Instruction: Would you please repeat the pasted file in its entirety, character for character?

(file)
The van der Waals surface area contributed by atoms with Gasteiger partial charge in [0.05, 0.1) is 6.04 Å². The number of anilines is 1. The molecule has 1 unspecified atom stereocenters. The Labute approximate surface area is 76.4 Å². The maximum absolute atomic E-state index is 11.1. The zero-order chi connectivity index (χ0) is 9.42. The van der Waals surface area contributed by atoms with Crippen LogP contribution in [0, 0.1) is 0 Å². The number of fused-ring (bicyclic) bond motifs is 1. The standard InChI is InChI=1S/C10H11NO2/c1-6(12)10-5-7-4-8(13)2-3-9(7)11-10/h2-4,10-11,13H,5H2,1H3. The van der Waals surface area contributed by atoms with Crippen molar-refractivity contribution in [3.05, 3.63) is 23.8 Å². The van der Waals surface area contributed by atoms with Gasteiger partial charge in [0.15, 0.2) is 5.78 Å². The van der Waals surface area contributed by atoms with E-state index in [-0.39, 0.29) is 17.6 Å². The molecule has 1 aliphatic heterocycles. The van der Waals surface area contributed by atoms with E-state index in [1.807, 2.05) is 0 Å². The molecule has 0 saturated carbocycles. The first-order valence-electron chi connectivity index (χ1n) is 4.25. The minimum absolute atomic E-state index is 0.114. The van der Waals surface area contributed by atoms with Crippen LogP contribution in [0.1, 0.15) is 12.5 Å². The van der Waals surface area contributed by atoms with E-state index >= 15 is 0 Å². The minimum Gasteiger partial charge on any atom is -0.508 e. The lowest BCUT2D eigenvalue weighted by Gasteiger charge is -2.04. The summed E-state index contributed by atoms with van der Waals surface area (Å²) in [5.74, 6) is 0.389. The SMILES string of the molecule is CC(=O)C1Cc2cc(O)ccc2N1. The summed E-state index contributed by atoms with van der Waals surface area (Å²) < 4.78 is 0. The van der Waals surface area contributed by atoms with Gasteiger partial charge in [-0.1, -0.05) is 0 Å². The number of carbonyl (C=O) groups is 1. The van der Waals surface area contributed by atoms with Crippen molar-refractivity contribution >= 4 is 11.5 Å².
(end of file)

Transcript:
The van der Waals surface area contributed by atoms with Gasteiger partial charge in [0.05, 0.1) is 6.04 Å². The number of anilines is 1. The molecule has 1 unspecified atom stereocenters. The Labute approximate surface area is 76.4 Å². The maximum absolute atomic E-state index is 11.1. The zero-order chi connectivity index (χ0) is 9.42. The van der Waals surface area contributed by atoms with Crippen LogP contribution in [0, 0.1) is 0 Å². The number of fused-ring (bicyclic) bond motifs is 1. The standard InChI is InChI=1S/C10H11NO2/c1-6(12)10-5-7-4-8(13)2-3-9(7)11-10/h2-4,10-11,13H,5H2,1H3. The van der Waals surface area contributed by atoms with Crippen molar-refractivity contribution in [3.05, 3.63) is 23.8 Å². The van der Waals surface area contributed by atoms with Gasteiger partial charge in [0.15, 0.2) is 5.78 Å². The van der Waals surface area contributed by atoms with E-state index in [-0.39, 0.29) is 17.6 Å². The molecule has 1 aliphatic heterocycles. The van der Waals surface area contributed by atoms with E-state index in [1.807, 2.05) is 0 Å². The molecule has 0 saturated carbocycles. The first-order valence-electron chi connectivity index (χ1n) is 4.25. The minimum absolute atomic E-state index is 0.114. The van der Waals surface area contributed by atoms with Crippen LogP contribution in [0.1, 0.15) is 12.5 Å². The van der Waals surface area contributed by atoms with E-state index >= 15 is 0 Å². The minimum Gasteiger partial charge on any atom is -0.508 e. The lowest BCUT2D eigenvalue weighted by Gasteiger charge is -2.04. The summed E-state index contributed by atoms with van der Waals surface area (Å²) in [5.74, 6) is 0.389. The SMILES string of the molecule is CC(=O)C1Cc2cc(O)ccc2N1. The summed E-state index contributed by atoms with van der Waals surface area (Å²) < 4.78 is 0. The van der Waals surface area contributed by atoms with Gasteiger partial charge in [-0.1, -0.05) is 0 Å². The number of carbonyl (C=O) groups is 1. The van der Waals surface area contributed by atoms with Crippen molar-refractivity contribution >= 4 is 11.5 Å².